RSA is an asymmetric algorithm (a refresher on asymmetric cryptography can be found here) named for Rivest, Shamir, and Adleman, the three cryptographers that publicly presented about the system in 1977. RSA was one of the first asymmetric algorithms described and is still one of the most widely used. Nevertheless, more modern algorithms are often recommended for both performance and security reasons.

Unlike many asymmetric algorithms, RSA can actually be used to encrypt small messages. In particular, what is encrypted with the public key can be decrypted with the private key, and what is encrypted with the private key can be decrypted with the public key.

For creating digital signatures, a party with control of an RSA private key can take arbitrary data, compute a hash value (of fixed size), and then encrypt the hash with the private key. The encrypted hash is the RSA digital signature. Assuming that a verifying party is in possession of the correct and corresponding public key, the verifier can assure themselves that the data was “signed” by the first party by using the public key to decrypt the signature to obtain the unencrypted hash, compute a new hash over the data, and then ensure that the new hash and the decrypted hash are identical.

While the concept is relatively simple, there are many devils in the details. First and foremost, the second party must have some assurance that they possess the correct public key. There are many ways for an attacker to trick a verifier into accepting a false public key. One of the most common ways of securing the public key is to use certificates and a public-key infrastructure.

Another potential problem with digital signatures is that the RSA encryption mechanism is not considered secure without a proper padding algorithm. At present, the recommended padding algorithms for digital signatures is PSS.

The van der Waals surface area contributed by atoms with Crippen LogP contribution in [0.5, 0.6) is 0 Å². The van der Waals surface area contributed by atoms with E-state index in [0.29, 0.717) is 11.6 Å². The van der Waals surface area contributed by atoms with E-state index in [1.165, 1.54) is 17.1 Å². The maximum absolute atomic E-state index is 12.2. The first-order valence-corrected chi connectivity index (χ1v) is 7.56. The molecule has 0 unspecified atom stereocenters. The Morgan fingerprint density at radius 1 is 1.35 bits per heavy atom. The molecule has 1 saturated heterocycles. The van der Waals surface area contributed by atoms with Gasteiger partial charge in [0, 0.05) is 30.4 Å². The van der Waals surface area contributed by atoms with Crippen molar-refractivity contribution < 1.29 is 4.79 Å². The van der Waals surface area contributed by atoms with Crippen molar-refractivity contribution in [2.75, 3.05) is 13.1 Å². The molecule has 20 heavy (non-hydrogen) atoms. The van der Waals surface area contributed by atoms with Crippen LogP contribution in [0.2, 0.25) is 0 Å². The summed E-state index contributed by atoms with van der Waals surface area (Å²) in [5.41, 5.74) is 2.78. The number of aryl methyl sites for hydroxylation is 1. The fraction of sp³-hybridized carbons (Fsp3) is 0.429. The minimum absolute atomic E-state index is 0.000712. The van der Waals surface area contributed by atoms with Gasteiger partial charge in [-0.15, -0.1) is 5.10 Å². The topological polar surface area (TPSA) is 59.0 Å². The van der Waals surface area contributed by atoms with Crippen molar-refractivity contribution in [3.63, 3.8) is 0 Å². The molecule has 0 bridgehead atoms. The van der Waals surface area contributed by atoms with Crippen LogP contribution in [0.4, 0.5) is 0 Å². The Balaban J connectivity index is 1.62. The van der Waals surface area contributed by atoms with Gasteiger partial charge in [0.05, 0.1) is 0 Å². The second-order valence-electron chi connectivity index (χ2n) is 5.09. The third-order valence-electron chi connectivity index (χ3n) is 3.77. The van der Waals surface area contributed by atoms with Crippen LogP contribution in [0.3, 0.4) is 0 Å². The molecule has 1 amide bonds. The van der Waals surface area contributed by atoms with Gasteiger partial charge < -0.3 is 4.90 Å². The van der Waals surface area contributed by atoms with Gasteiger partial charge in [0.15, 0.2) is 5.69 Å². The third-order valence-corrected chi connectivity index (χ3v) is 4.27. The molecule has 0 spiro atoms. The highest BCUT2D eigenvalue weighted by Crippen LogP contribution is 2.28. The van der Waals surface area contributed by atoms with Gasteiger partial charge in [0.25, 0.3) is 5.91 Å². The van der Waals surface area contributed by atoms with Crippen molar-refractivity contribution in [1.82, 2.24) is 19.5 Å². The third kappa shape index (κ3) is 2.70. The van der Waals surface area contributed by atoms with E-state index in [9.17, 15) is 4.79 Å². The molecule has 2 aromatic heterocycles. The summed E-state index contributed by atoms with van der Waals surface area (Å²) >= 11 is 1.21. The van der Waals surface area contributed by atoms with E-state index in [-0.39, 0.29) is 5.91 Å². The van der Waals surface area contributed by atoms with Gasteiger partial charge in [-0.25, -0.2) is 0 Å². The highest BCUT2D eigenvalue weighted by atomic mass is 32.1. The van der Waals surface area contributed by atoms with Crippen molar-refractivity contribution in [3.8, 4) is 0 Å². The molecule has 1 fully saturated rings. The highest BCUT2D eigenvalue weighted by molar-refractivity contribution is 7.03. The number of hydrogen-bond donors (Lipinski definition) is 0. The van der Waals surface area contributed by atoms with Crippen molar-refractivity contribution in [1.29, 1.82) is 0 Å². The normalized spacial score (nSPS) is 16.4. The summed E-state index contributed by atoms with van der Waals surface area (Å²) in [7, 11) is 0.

In addition to signature functions, RSA can be used for key exchange. In TLS 1.2 and earlier, one side could encrypt a session key (or a session pre-key) using the public key of the other participant. Once received, the RSA private key decrypted the session pre-key. This process of sending an asymmetrically encrypted session (pre-)key is a key-transport mechanism for key-exchange.

An example flow of how this might work is as follows…

- Alice has a key pair; she guards the private key and publishes the public key.
- Bob wants to communicate securely with Alice, so he uses her published public key to encrypt a request to communicate and sends it to her. In his message he may include a secret key to be used with AES.
- Alice receives an encrypted message and uses her private key to decrypt. She sees the AES secret key, encrypts a message using AES and sends it to Bob.
- Now Bob and Alice are able to communicate relatively efficiently using AES.

The problem with encryption is that the padding scheme is even more critical and a number of attacks were found against PKCSv1.5, an early padding scheme used in TLS 1.2. Even though newer padding schemes are supposed to be more secure, the consensus in the cryptographic community is simply to stop using RSA encryption altogether. If RSA encryption must be used, it must be used with OAEP padding.

For more details on key generation, encryption, decryption, signatures, deployment, and usage, please look in the quick start guides listed below.

__Do not use RSA For Encryption__: RSA encryption is generally being deprecated. For key exchange, key agreement, using a protocol such as Diffie Hellman (DH), is almost always better.### Best Practices

__Use 2048-bit, or Larger, Keys.__:

When possible, use 256-bit keys. This is especially true for data that may remain encrypted for very long periods of time.__Use PSS Padding for Signatures.__:

Although there are no known attacks against PKCSv1.5 for signatures, it is recommended to use the PSS padding scheme.